Older investors also tend to have higher account balances because they have had more time to accumulate savings and take advantage of compounding. For example, in 2014, households in which the head was younger than 35 held just 6 percent of households’ mutual fund assets, whereas households headed by 55- to 64-year-olds held 25 percent of households’ mutual fund assets (Figure 2.10). Larger mutual fund holdings of older age groups, combined with the tendency of investors to shift toward fixed-income products as they approach retirement, implies an underlying demand for bond funds by older investors.

Figure 2.10

Mutual Fund Assets by Age Group

Percentage of households’ mutual fund assets, selected years

Figure 2.10

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Note: Age is based on the age of the sole or co-decisionmaker for household saving and investing.

The continued popularity of target date mutual funds also has helped maintain demand for bond funds. Target date mutual funds invest in a changing mix of equities and fixed-income investments. As the fund approaches and passes its target date (which is usually specified in the fund’s name), the fund gradually reallocates assets away from equities toward bonds. Target date mutual funds usually invest through a fund-of-funds approach, meaning they primarily hold and invest in shares of other equity and bond mutual funds. Over the past 10 years, target date mutual funds have garnered inflows of $433 billion. In 2014, target date mutual funds had net inflows of $45 billion and ended the year with assets of $703 billion. The growing investor interest in these funds likely reflects their automatic rebalancing features as well as their inclusion as an investment option in many defined contribution plans. Also, following the adoption of the Pension Protection Act of 2006, many defined contribution plans have selected target date funds as a default option for the investments of newly enrolled plan participants (see chapter 7).

Hybrid Mutual Funds

With the exception of 2008, hybrid funds have seen inflows every year in the past decade. Hybrid funds, also called asset allocation funds or balanced funds, invest in a mix of stocks and bonds. The fund’s prospectus may specify the asset allocation that the fund seeks to maintain, such as investing approximately 60 percent of the fund’s assets in equities and 40 percent in bonds. This approach offers a way to balance the potential capital appreciation of stocks with the income and relative stability of bonds over the long term. The fund’s portfolio may be periodically rebalanced to bring the fund’s asset allocation more in line with prospectus objectives, which could be necessary following capital gains or losses in the stock or bond markets.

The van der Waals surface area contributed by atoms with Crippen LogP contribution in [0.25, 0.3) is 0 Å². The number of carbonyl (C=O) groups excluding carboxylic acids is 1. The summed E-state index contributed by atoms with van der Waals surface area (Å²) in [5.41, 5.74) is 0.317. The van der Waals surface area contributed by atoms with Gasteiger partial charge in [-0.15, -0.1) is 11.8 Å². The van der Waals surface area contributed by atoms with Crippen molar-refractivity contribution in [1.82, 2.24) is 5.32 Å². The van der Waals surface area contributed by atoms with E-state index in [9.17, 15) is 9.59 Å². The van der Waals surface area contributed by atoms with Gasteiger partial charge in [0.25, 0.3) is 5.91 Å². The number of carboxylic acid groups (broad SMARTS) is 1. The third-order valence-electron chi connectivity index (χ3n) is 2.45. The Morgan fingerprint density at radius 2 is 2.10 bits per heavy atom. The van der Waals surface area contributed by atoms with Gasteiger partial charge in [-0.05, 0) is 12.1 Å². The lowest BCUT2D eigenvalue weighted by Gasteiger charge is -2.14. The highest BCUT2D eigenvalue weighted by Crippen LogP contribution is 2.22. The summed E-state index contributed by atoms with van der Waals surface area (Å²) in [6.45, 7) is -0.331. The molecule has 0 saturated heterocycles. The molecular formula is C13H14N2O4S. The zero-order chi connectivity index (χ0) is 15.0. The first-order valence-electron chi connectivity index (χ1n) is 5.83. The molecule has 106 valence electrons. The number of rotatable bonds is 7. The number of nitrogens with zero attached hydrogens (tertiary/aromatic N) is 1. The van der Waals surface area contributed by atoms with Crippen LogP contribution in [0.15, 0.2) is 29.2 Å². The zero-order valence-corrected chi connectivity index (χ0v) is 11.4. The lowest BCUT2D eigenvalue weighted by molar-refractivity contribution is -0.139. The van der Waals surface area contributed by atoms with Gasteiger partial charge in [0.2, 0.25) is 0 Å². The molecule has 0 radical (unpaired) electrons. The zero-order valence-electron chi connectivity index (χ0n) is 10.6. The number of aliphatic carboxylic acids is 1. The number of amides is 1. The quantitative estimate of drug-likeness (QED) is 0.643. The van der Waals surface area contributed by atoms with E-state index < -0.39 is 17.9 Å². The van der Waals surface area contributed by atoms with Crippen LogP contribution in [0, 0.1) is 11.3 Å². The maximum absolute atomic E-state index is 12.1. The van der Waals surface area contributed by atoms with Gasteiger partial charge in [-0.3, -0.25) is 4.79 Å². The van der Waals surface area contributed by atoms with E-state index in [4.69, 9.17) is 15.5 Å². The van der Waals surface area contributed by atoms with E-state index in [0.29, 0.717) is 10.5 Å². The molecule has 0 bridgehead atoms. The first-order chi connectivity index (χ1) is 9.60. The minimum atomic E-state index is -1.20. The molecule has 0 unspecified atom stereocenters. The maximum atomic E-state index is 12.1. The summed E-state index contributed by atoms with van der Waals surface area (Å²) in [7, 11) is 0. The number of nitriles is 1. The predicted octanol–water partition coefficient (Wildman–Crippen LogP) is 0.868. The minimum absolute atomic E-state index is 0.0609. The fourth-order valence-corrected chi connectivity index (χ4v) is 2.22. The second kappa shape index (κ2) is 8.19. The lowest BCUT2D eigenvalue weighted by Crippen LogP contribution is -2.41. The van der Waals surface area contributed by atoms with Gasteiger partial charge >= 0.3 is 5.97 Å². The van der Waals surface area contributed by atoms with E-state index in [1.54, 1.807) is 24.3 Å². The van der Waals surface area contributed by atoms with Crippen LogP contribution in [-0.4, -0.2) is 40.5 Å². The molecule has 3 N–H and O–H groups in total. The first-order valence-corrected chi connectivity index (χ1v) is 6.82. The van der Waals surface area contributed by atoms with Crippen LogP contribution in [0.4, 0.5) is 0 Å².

Hybrid funds have become an increasingly popular way to help investors achieve a managed, balanced portfolio of stocks and bonds. Over the past eight years, investors have added $436 billion in net new cash and reinvested dividends to these funds (Figure 2.11). In 2014, investors added $27 billion in net new cash flow to hybrid funds.

Figure 2.11

Investors Are Gravitating Toward Hybrid Funds

Cumulative flows to hybrid mutual funds, billions of dollars; monthly, 2007–2014

Figure 2.11

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Note: Hybrid mutual fund flows include net new cash flow and reinvested dividends. Data exclude mutual funds that invest primarily in other mutual funds.

The Development of Alternative Strategies Funds

Equity, hybrid, and bond funds offering “alternative strategies” have attracted considerable inflows in recent years. In many ways, the 2008 crisis evoked a desire among investors to broaden their portfolios and lower the correlation of their investments with the market. In response, fund sponsors created funds that provide an alternative to the long-only strategies of most regulated funds. By creating limited amounts of leverage and investing in a variety of financial securities and instruments, including derivatives, these funds permit investors to gain exposure to strategies and sectors that might be difficult for them to obtain otherwise. Many of these funds also provide investors a means of hedging against declines in various market sectors.